I'm gonna steal that phrase FYI.

        1. re: TenleyExpat

          Goody's won't give you that. It's thin like NYC slice. What you're going for can be found at Famous Luigi's on 19th Street NW. Delicious and thick, but not pan or Chicago.

        1. Before I decided that eating pizza wasn't very good for me, I had settled on Vocelli's as the best of the Papa John's/Domino's kind of pie. You might give one a try.

          Also, what your friend describes sounds a good big like what Valentino's (between Annandale and Landmark in Alexandria) makes. You'd probably want to ask for extra cheese. I occasionally sneak in there for a slice when I'm feeling naughty or too healthy. ;)

          9 Replies
          1. re: MikeR

            Valentino's is more NY style than what it sounds like the OP wants.

            1. re: sweth

              Oh, not that old argument again. Someone recently described New Jersey style and it sounded to me a lot like Valentino's, which calls their pizza New York style. The's no pizza, barbecue, chili, mexican food, or even Chinese food here that's just like why you think you remember from some other city. Not gonna happen.

              "Grease everywhere" suggests sausage, though mozarella makes for an oily surface, but it's different from the boutique Neopolitan-crase pizzas that use a cheese that weeps more milky than oily. And there's puffy-at-the-edges (I think this is what he wants) which is different from puffy-everywhere Chicago style.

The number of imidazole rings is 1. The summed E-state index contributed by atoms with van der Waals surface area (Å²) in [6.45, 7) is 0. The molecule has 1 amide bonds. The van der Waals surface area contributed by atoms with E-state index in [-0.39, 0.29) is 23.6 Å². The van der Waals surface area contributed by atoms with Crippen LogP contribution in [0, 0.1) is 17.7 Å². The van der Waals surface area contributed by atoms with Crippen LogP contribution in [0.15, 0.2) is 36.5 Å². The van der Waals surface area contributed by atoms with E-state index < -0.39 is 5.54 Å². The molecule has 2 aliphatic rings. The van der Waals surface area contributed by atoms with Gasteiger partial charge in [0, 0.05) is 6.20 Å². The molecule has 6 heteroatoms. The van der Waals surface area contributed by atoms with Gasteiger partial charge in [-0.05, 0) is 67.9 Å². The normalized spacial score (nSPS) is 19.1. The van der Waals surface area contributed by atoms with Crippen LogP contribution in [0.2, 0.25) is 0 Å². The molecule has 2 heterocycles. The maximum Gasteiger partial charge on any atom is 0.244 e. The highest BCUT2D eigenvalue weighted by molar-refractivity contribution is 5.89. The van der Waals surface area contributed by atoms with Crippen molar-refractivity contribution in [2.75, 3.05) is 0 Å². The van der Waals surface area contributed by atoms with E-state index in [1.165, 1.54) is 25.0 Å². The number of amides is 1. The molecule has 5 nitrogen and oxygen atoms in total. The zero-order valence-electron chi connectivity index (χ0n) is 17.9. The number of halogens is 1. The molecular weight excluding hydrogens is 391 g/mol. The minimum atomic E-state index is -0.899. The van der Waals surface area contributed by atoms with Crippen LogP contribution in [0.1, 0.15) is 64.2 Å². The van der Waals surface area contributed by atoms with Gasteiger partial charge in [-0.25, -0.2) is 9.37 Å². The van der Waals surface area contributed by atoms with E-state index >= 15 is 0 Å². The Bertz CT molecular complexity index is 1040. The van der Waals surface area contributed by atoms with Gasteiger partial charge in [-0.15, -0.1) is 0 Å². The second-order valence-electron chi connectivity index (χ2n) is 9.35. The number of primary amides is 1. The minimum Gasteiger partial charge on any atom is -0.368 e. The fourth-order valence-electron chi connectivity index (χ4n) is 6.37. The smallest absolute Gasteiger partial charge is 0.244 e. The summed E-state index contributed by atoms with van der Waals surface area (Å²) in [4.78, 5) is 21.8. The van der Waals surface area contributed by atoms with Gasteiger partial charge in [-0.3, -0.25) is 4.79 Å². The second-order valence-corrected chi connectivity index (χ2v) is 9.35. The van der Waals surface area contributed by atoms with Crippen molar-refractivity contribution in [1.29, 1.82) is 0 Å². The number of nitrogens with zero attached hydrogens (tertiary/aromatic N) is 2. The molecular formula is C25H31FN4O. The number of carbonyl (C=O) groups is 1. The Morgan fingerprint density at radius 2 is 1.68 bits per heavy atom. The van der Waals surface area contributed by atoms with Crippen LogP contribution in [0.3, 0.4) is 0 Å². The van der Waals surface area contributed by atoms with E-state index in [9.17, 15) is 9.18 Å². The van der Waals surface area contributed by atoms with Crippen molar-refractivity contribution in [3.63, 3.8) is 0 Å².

There's good pizza to be had around here. We can make a good try at sending TenlyExpat off to try some pizzas that aren't what he says he isn't looking for and maybe he'll find something that appeals.

              1. re: MikeR

                ?? Not sure what your knickers are getting in a twist over, or what old argument you're referring to. Nor do I know what New Jersey pizza has to do with this discussion (or even what it is), or what a "puffy-everywhere Chicago style" would be (in my experience, Chicago-style usually means more biscuit-like than puffy).